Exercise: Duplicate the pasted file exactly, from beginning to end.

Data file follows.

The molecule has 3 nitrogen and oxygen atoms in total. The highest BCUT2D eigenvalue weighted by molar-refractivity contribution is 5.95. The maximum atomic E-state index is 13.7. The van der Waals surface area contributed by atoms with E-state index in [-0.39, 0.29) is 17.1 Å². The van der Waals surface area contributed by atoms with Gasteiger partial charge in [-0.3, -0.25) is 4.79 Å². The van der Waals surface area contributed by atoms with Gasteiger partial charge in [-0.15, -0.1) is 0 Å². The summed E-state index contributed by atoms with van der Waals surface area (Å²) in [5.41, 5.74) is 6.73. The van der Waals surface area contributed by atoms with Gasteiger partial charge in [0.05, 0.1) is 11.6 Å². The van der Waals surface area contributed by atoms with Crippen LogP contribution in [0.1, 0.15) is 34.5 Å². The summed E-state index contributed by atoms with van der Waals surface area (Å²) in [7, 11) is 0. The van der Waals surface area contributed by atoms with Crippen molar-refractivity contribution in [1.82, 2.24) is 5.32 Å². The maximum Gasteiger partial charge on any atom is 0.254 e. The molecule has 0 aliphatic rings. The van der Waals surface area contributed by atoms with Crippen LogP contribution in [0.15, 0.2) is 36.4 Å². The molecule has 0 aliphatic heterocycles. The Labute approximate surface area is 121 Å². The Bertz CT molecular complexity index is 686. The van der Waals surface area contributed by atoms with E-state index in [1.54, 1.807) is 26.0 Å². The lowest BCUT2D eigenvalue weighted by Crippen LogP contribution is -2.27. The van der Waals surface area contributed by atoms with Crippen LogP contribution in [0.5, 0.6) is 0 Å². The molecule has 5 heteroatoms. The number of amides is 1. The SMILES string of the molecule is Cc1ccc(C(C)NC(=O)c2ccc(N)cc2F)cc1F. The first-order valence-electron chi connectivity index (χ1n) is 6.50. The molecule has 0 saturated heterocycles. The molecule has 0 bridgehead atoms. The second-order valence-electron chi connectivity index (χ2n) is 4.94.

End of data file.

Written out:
The molecule has 3 nitrogen and oxygen atoms in total. The highest BCUT2D eigenvalue weighted by molar-refractivity contribution is 5.95. The maximum atomic E-state index is 13.7. The van der Waals surface area contributed by atoms with E-state index in [-0.39, 0.29) is 17.1 Å². The van der Waals surface area contributed by atoms with Gasteiger partial charge in [-0.3, -0.25) is 4.79 Å². The van der Waals surface area contributed by atoms with Gasteiger partial charge in [-0.15, -0.1) is 0 Å². The summed E-state index contributed by atoms with van der Waals surface area (Å²) in [5.41, 5.74) is 6.73. The van der Waals surface area contributed by atoms with Gasteiger partial charge in [0.05, 0.1) is 11.6 Å². The van der Waals surface area contributed by atoms with Crippen LogP contribution in [0.1, 0.15) is 34.5 Å². The summed E-state index contributed by atoms with van der Waals surface area (Å²) in [7, 11) is 0. The van der Waals surface area contributed by atoms with Crippen molar-refractivity contribution in [1.82, 2.24) is 5.32 Å². The maximum Gasteiger partial charge on any atom is 0.254 e. The molecule has 0 aliphatic rings. The van der Waals surface area contributed by atoms with Crippen LogP contribution in [0.15, 0.2) is 36.4 Å². The molecule has 0 aliphatic heterocycles. The Labute approximate surface area is 121 Å². The Bertz CT molecular complexity index is 686. The van der Waals surface area contributed by atoms with E-state index in [1.54, 1.807) is 26.0 Å². The lowest BCUT2D eigenvalue weighted by Crippen LogP contribution is -2.27. The van der Waals surface area contributed by atoms with Crippen LogP contribution in [0.5, 0.6) is 0 Å². The molecule has 5 heteroatoms. The number of amides is 1. The SMILES string of the molecule is Cc1ccc(C(C)NC(=O)c2ccc(N)cc2F)cc1F. The first-order valence-electron chi connectivity index (χ1n) is 6.50. The molecule has 0 saturated heterocycles. The molecule has 0 bridgehead atoms. The second-order valence-electron chi connectivity index (χ2n) is 4.94.